I caused a sensation at the office party; one of the most amusing aspects was having to move sideways through the crowds, lest I took someone’s eye out with my hat! There was also a couple of Darth Vaders and a Boba Fett, so there was plenty of opportunity for Imperial high jinks.

May the Fourth be with you!

Photos: Yesterday


Scroll down for some party pics.

Getting ready in the office bathroom (you can see the rear view in the mirror). Queen Amidala always looks so solemn, but her planet IS being invaded after all!Oh, Anakin! How could you!? Apparently I don't know my own strength – I actually nearly strangled poor Darth. Luckily he was forgiving, or maybe that was the sparkling wine.


Easter Soufflé

Sadly, there aren’t too many millinery traditions upheld at Easter these days, except perhaps in the classroom, where children still construct Easter bonnets. So this Good Friday, I bring you a robin’s egg blue soufflé!

This vintage 1960s glorified beret has so many enjoyable points: it’s striped; it’s robin’s egg blue (or, if you like, Tiffany blue, one of my favourite colours); and is has an amusing amount of volume. That latter characteristic is why I’ve dubbed it my soufflé hat. It can, however, be flattened to a less conspicuous and more omelette-type shape if I want to go about incognito.

So many eggscellent reasons to wear it at Easter time!

Photo: April 2013


Please to Meecha, Bombacha!

A new kind of trouser has travelled upriver to the West in the last few years, and entered the mainstream. The first ripples came in the guise of the harem pant, ballooning from the waist; yards of fabric gathered at the ankle. Gradually the form took on a different silhouette, less billowy in the leg, and the new trouser shape became inelegantly known as the ‘drop crotch’. As I own a few pairs, curiosity lead me on a journey to discover the origins of these comfortable trousers. 

In South America it is more traditionally known as the bombacha, or the gaucho, and the trouser takes its name from the South American equivalent of the cowboy. Today they are worn for riding or for outdoor work that requires sturdy garb. The trousers are long, loose and baggy, and are usually tucked into boots to create the look more familiar to us on the runway. Some modern versions of the bombacha are cropped just past the knee for practicality.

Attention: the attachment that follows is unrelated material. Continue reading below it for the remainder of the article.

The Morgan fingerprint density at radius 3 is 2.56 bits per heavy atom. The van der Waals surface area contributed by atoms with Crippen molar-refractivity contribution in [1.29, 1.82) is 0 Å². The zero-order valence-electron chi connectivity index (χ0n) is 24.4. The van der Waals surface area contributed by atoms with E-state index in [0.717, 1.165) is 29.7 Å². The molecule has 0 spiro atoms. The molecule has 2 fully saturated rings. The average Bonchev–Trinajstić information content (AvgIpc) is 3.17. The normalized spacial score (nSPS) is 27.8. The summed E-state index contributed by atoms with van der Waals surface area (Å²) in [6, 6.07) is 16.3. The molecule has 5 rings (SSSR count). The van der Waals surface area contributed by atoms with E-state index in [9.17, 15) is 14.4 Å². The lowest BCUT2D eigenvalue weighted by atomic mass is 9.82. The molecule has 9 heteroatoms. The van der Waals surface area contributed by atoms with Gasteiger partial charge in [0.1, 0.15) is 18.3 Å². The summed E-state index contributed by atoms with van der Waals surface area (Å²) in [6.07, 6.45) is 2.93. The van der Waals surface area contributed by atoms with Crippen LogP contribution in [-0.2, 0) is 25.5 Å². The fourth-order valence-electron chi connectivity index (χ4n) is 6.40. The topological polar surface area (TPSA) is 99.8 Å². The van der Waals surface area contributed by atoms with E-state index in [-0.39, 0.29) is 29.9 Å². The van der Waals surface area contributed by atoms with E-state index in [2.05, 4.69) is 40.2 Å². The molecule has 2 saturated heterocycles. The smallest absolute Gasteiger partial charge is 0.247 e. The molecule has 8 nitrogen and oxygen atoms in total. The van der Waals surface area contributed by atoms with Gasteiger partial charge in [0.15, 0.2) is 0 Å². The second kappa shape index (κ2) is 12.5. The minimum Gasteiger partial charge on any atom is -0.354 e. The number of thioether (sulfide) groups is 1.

Traditional guachos

Loose, comfortable trousers have been worn throughout history by both men and women around the world.

Loose, comfortable trousers have been worn throughout history by both men and women around the world. A similar style of trouser has long been worn in South and Central Asia, where they are known as shalwar kameez. They are also part of Turkish folk costume, and are called şalvar in Turkish, while historically Persian horsemen wore a version of the pants called sharovary. In the mid nineteenth century French Zouave soldiers wore trousers very similar to the drop crotch – these men were recruited from a tribe of Berbers in Algeria. I in fact bought a pair of heavily embroidered traditional blue trousers still worn today by the Tuareg, a Berber people, when I was in Morocco a couple of years ago. (You can see these here.)

Besides my souvenir Tuareg trousers, I own several pairs of loose, baggy pants in the bombacha style. These are what I wear when I am working or mooching about at home – I find them both comfortable and a little more elegant than tracksuit pants. (Tracksuit pants belong on the track – I’m sure I’ve declared that more than once before!) Mine are all made of softer fabrics however – silk blends and cottons – I’m certain they wouldn’t last the distance if I really was a cowgirl. 

Picture Credits

The background images were taken in the Rif Mountains of northern Morocco when I was holidaying there a couple of years ago. Guacho trousers (left) and (right). Fashion image here

Bombachas by Zandia, Spring/Summer 2010



One of my most-loved films from the 80s is Ridley Scott’s Blade Runner. I have a fondness for sci-fi, and it still remains one of the best, and probably always will. Sean Young’s costumes in the film are fabulous: an 80s take on the 1940s, one of my favourite eras for fashion. There are exaggerated shoulders and wasp waists galore. Filmmakers are rather fond of this 40s noir look for futuristic thrillers, and it does work deliciously.

I love in the film how Rachael starts off so very straight-laced, with precision makeup, and by the end as her world entirely unravels, her hair (previously lacquered smooth) is in a riot of fuzzy curls, and her eye makeup is smudged.

Sean Young as Rachael in Ridley Scott’s Blade Runner (1982)Sean Young as Rachael in Ridley Scott’s Blade Runner (1982)In the scene where Rachael ventures onto the mean streets and shoots Deckard’s would-be attacker, she wears an enormous fur coat with a collar that envelops her and shields her from the clammy air. That huge collar has always put me in mind of Elizabethan collars, although the fabrics used could not be more different.

This Zara puffa bolero, when its shawl collar is flipped up has also always reminded me of the same Elizabethan craze for face-framing collars. The dress – which you can’t see at all – is a vintage 1970s-does-40s black crepe. My diamante earrings are actually vintage 40s. 

Sean Young as Rachael in Ridley Scott’s Blade Runner (1982)